Non-Invasive Micropapillary Urothelial Carcinoma: A Report of 18 Cases
Ali Amin, Jonathan I Epstein. The Johns Hopkins Hospital, Baltimore
Background: Invasive micropapillary urothelial carcinoma is a variant of urothelial carcinoma that is considered more aggressive since it often presents at higher stage. Although typically not specified, micropapillary urothelial carcinoma usually refers to invasive tumor although non-invasive micropapillary urothelial carcinoma also exists. The current study analyzes the morphology and outcome of non-invasive micropapillary urothelial carcinoma unaccompanied by invasive carcinoma.
Design: 18 non-invasive micropapillary urothelial carcinomas (w/o a history of prior urothelial carcinoma) were identified in our archives (2000-2011). Progression was defined as recurrent urothelial carcinoma of higher stage.
Results: 88% were male, with a mean age 71.9yrs. Non-invasive micropapillary urothelial carcinoma was seen in 2 patterns: 1) as a variant of non-invasive high grade papillary urothelial carcinoma (HGPAP) (n=14 cases); and 2) as a variant of CIS (n=4 cases, 1 also with HGPAP). All were identified on biopsy specimens. Data on the initial treatments were available in 12 patients and included: Surveillance (n=5); BCG (n=5); intravesicle chemotherapy (n=1); and radical cystectomy (n=1). Of the 11 cases with follow-up, 4 patients experienced recurrence treated with BCG in 2 cases and cystoprostatectomy in 2 cases. All patients were disease free at last follow-up (Mean 33.9 months; Median 24 months; Range 5-96 months).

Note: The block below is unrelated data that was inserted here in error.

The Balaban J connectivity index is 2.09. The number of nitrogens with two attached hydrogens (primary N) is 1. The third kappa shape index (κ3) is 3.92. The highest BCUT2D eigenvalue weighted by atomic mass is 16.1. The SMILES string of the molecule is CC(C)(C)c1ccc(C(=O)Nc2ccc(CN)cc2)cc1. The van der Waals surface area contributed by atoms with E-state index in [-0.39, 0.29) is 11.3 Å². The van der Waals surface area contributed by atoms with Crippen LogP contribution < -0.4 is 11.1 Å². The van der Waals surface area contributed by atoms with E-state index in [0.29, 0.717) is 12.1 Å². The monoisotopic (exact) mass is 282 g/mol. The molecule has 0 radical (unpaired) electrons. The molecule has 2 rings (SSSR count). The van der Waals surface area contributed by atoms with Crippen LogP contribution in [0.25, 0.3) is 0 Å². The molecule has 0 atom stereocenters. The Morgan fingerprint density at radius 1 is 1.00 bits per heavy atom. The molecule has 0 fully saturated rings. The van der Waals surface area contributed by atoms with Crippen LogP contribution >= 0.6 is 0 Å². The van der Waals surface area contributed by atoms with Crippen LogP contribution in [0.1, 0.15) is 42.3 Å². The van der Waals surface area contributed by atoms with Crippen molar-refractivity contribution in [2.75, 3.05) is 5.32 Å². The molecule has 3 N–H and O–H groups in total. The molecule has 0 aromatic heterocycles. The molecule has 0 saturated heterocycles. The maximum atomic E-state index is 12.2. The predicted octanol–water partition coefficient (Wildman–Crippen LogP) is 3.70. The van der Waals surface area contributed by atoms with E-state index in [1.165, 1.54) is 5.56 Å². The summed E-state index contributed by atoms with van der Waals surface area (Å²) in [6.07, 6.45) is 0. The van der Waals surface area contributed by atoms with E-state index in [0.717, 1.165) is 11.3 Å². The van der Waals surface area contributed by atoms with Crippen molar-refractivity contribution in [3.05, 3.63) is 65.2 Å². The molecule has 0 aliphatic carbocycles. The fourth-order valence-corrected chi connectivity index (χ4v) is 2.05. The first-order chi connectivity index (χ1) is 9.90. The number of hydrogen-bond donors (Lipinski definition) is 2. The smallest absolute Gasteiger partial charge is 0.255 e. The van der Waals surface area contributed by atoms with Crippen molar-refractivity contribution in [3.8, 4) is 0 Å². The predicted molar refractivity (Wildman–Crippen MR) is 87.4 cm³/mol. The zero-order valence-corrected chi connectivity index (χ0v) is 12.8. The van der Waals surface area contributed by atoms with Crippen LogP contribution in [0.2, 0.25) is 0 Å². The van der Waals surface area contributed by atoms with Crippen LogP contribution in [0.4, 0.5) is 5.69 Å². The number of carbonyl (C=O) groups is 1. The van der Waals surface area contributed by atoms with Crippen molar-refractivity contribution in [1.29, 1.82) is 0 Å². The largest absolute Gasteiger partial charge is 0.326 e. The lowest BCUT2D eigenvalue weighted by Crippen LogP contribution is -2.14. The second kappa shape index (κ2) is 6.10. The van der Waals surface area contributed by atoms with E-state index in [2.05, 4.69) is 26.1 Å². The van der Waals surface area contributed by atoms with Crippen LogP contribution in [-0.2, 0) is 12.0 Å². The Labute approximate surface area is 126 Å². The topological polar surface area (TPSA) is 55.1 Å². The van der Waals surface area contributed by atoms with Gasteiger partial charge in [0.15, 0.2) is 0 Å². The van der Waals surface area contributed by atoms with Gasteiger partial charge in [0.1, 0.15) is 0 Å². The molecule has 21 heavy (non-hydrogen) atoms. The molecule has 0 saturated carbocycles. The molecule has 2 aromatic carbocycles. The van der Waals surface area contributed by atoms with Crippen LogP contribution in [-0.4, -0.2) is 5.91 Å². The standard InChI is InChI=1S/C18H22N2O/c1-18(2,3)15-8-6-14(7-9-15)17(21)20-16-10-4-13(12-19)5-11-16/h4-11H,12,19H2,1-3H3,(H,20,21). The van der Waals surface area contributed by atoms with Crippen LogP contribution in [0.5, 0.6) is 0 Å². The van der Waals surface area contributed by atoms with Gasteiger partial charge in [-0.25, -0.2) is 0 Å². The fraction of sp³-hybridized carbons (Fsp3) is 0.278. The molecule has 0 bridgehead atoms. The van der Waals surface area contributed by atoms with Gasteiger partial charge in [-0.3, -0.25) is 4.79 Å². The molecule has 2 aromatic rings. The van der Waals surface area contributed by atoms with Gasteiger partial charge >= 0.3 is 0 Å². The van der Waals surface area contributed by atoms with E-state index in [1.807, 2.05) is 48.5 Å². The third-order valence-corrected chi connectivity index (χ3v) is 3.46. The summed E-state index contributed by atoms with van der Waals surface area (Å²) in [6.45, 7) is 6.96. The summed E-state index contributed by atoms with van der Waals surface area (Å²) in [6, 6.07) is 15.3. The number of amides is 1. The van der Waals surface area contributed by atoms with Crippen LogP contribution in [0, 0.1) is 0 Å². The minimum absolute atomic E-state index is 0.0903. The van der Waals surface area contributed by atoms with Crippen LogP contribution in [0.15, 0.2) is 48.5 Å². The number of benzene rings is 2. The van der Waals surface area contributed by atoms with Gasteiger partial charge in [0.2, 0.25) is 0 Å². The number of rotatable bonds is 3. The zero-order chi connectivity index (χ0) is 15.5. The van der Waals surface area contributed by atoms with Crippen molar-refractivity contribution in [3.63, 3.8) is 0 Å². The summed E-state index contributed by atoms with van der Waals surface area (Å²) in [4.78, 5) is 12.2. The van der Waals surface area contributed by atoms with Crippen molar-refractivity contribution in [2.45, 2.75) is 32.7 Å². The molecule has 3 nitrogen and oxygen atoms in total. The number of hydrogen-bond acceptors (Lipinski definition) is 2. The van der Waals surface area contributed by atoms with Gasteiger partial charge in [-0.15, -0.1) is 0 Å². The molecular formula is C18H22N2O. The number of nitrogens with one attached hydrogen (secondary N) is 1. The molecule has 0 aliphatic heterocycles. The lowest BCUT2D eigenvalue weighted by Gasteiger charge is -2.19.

Conclusions: The current study is the first to systematically analyze the morphology and outcome of non-invasive micropapillary urothelial carcinoma unaccompanied by invasive carcinoma. Our results demonstrate that recurrence, progression, and survival rates in non-invasive micropapillary urothelial carcinoma are favorable. It follows more or less a similar clinical course as HGPAP and CIS. Often the term “micropapillary urothelial carcinoma” is used without specifying whether invasive or non-invasive. Invasive micropapillary urothelial carcinoma is considered very aggressive where some authorities have recommended radical cystectomy if found on TUR even in the absence of documented muscularis propria invasion. It is therefore critical to differentiate and clearly specify whether micropapillary urothelial carcinoma is invasive or non-invasive in Pathology reports. Furthermore, recognition and reporting non-invasive micropapillary urothelial carcinoma will hopefully lead to larger studies adding to our understanding of its biology.
Category: Genitourinary (including renal tumors)
Tuesday, March 20, 2012 1:00 PM
Platform Session: Section A, Tuesday Afternoon